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Russia's New Maritime Doctrine: “Hybrid War With the Collective West"

The Russian Federation believes it is in the business of redesigning borders, both on land and at sea.

Admiral Makarov, the new flagship of the Black Sea Fleet
Russian Navy file image

Published Nov 28, 2022 2:48 PM by CIMSEC

[By Olga R. Chiriac]

On July 31, 2022, Russian Navy Day, Russian President Vladimir Putin announced the approval of the new Maritime Doctrine of the Russian Federation in a speech given during a parade at the Kronstadt naval base. To be fully understood, the doctrine must be put into a much broader, global context, factoring in the historical timeline, internal dynamics, especially the general direction of Russian foreign policy and the vertical power structure of the Russian state.

The new doctrine replaced a previous document from 2015 that was published after the Russian annexation of Crimea and is strikingly different in content and tone. A notable difference is that the new version has a more dominant socio-economic dimension.

It is important to analyze the doctrine from a Russian vantage point, one that understands it as “a strategic planning document that reflects the totality of official views on the national maritime policy of the Russian Federation and maritime activities of the Russian Federation” and not to zoom in too much on the “why,” which quickly devolves into guesswork. The essence of the new doctrine is communicating Russian national interest as it is conceptualized by Russian leadership.

Total “Hybrid War” with the West and Multipolarity

At the macro level and through a great power politics perspective, the new Russian maritime doctrine confirms that Russia considers itself in direct confrontation with the West or a “total hybrid war with the Collective West.” The new document is meant to be analyzed in concert with the 2021 National Security Strategy of the Russian Federation, where Russia declared that it was “effectively resisting attempts at external pressure” and defending its “internal unity” and “sovereign statehood.” The same Security Strategy confirms that Russia is taking a leading role in “the formation of new architecture, rules and principles of the world order.” 

In August 2022, Russian Defense Minister, General Sergei Shoigu, spoke at the opening of the Moscow Conference on International Security. Among other important points that he made, one referred specifically to the confrontation with the West: “The Western world order divides the world into “democratic partners” and “authoritarian regimes, against which any measures of influence are allowed.” 

General Shoigu was repeating a common belief/narrative in Russia, specifically that “the start of a special military operation in Ukraine marked the end of the unipolar world.” This assertion is in line with a much broader dimension of Russian foreign policy, one meant to dilute US influence and power and to redesign security arrangements for a multipolar world. Minister Shoigu underscored how Russia is at war not only with Ukraine, but with the West: “In Ukraine, Russian military personnel are confronted by the combined forces of the West, which control the leadership of this country in a hybrid war against Russia.”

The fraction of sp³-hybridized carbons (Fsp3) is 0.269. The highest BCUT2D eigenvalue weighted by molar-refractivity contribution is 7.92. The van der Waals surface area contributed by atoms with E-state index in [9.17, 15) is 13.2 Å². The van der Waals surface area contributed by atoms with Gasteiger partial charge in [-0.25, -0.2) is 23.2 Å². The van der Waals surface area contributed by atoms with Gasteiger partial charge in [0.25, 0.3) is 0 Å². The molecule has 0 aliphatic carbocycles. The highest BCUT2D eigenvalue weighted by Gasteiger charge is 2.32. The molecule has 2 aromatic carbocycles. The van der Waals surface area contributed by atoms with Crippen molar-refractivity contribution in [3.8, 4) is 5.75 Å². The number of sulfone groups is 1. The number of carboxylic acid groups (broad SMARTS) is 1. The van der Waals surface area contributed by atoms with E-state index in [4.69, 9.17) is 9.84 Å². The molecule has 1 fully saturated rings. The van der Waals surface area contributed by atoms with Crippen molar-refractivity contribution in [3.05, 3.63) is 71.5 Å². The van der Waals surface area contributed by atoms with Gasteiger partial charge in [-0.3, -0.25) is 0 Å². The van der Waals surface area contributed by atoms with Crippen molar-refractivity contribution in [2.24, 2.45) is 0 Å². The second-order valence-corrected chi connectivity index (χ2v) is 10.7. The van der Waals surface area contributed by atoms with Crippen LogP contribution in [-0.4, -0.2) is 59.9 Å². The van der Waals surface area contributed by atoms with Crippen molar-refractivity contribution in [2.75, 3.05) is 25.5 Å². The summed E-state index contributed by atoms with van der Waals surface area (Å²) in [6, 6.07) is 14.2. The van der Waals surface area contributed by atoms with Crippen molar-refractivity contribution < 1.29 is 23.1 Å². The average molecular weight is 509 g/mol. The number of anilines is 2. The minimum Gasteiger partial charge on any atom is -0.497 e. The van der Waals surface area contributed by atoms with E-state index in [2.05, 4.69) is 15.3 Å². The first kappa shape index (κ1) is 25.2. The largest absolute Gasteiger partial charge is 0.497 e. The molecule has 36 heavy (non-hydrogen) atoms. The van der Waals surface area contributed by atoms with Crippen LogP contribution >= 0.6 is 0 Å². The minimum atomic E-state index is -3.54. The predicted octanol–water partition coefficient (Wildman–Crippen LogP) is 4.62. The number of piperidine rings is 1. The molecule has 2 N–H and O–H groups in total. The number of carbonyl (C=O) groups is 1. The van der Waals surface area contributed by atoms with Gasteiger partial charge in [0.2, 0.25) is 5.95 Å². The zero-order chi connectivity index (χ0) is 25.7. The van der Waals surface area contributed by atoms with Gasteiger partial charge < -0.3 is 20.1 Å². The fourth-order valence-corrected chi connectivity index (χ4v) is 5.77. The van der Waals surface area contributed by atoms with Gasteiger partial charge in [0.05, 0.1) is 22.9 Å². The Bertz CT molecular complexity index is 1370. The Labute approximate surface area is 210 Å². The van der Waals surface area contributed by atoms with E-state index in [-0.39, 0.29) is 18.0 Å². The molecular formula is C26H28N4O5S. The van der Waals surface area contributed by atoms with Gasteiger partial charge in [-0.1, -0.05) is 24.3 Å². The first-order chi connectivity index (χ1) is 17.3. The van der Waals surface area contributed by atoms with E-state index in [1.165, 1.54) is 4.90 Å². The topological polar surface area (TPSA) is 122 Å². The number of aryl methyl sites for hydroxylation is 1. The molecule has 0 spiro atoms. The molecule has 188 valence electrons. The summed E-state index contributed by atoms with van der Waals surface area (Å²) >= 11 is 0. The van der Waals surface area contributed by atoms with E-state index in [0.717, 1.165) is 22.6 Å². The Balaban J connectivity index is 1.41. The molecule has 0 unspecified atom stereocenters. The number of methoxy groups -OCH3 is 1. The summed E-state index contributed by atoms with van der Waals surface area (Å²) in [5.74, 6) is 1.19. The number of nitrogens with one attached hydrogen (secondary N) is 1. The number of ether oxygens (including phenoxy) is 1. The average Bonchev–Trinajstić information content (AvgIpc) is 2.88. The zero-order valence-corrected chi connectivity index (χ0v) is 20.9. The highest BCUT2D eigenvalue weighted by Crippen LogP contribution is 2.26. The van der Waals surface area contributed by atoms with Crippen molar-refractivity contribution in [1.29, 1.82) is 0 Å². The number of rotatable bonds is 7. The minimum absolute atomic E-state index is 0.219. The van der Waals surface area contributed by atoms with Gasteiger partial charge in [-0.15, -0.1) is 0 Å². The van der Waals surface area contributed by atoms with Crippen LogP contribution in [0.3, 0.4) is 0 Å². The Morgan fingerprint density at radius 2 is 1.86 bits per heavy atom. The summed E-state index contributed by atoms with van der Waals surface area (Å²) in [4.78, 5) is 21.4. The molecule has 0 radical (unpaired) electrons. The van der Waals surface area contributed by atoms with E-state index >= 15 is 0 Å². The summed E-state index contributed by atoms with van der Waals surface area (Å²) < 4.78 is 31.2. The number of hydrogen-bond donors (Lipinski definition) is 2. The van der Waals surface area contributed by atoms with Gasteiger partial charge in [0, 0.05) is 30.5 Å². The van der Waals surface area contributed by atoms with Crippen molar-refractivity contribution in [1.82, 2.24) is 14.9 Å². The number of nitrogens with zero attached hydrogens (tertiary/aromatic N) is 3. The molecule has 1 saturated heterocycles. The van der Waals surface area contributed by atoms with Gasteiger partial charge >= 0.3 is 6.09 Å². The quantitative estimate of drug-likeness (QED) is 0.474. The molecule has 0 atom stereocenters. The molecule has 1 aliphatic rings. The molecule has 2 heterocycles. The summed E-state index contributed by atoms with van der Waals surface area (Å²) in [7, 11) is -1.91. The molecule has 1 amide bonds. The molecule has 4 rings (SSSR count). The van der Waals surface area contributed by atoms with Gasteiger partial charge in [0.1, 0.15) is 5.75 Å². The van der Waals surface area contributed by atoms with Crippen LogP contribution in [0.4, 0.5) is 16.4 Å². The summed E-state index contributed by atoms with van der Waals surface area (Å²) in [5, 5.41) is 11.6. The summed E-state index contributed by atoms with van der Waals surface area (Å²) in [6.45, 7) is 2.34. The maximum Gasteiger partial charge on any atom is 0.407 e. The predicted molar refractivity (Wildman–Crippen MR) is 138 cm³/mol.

The new maritime doctrine reflects this view that the global order is no longer unipolar and that Russia is in a hybrid war with the “collective West,” making it ever more important to analyze the doctrine from a Russian vantage point.

Redesigning Borders on Land and at Sea

The recent change in the tone of both speeches from Russian officials and official documents is clear: the Russian Federation believes it is in the business of redesigning borders, both on land and at sea.

President Putin himself declared: “We have openly marked the borders and zones of Russia’s national interests.” The international community has or should have known this for decades, as the Russian tactic of using “separatists” to rewrite national borders started in the Republic of Moldova back in 1992 when the Russian backed “rebels” initiated a war with Chisinau and the Moldavian people. It happened again in 2008 with the Russo-Georgian War, and in 2014 when Russia invaded Ukraine the first time.

The Maritime Doctrine touches on this and all the references are directly correlated to the maritime rules-based order. A conviction that great powers are entitled to redrafting borders and having zones of influence is prevalent in Russian official discourse as well as public opinion.

The Helsinki Accords are often cited as a basis for “the division of spheres of influence between the USSR and the United States, with the recognition of existing borders, both formal (national) and informal (political),“ with the Russian Federation supposedly being understood as the inheritor of the USSR’s spheres of influence.